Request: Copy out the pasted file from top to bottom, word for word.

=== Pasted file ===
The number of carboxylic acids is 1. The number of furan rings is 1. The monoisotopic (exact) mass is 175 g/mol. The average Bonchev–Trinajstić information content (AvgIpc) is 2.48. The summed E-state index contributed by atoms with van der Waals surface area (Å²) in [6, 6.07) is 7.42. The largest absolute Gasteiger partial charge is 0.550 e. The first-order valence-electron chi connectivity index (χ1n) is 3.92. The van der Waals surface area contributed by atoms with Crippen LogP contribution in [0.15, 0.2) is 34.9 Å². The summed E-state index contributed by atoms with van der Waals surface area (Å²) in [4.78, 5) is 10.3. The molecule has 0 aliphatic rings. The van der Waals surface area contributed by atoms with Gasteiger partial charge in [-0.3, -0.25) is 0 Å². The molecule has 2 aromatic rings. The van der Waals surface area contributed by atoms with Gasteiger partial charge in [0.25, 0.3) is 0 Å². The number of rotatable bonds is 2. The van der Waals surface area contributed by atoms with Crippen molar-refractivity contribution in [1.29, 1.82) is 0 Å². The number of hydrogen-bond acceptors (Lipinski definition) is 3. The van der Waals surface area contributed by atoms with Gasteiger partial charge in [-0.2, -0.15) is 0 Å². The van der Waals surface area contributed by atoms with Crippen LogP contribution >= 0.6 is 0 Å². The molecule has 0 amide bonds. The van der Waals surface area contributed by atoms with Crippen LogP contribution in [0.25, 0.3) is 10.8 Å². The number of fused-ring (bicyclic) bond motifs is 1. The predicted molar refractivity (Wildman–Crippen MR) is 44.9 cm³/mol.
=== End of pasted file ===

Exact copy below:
The number of carboxylic acids is 1. The number of furan rings is 1. The monoisotopic (exact) mass is 175 g/mol. The average Bonchev–Trinajstić information content (AvgIpc) is 2.48. The summed E-state index contributed by atoms with van der Waals surface area (Å²) in [6, 6.07) is 7.42. The largest absolute Gasteiger partial charge is 0.550 e. The first-order valence-electron chi connectivity index (χ1n) is 3.92. The van der Waals surface area contributed by atoms with Crippen LogP contribution in [0.15, 0.2) is 34.9 Å². The summed E-state index contributed by atoms with van der Waals surface area (Å²) in [4.78, 5) is 10.3. The molecule has 0 aliphatic rings. The van der Waals surface area contributed by atoms with Gasteiger partial charge in [-0.3, -0.25) is 0 Å². The molecule has 2 aromatic rings. The van der Waals surface area contributed by atoms with Gasteiger partial charge in [0.25, 0.3) is 0 Å². The number of rotatable bonds is 2. The van der Waals surface area contributed by atoms with Crippen molar-refractivity contribution in [1.29, 1.82) is 0 Å². The number of hydrogen-bond acceptors (Lipinski definition) is 3. The van der Waals surface area contributed by atoms with Gasteiger partial charge in [-0.2, -0.15) is 0 Å². The van der Waals surface area contributed by atoms with Crippen LogP contribution >= 0.6 is 0 Å². The molecule has 0 amide bonds. The van der Waals surface area contributed by atoms with Crippen LogP contribution in [0.25, 0.3) is 10.8 Å². The number of fused-ring (bicyclic) bond motifs is 1. The predicted molar refractivity (Wildman–Crippen MR) is 44.9 cm³/mol.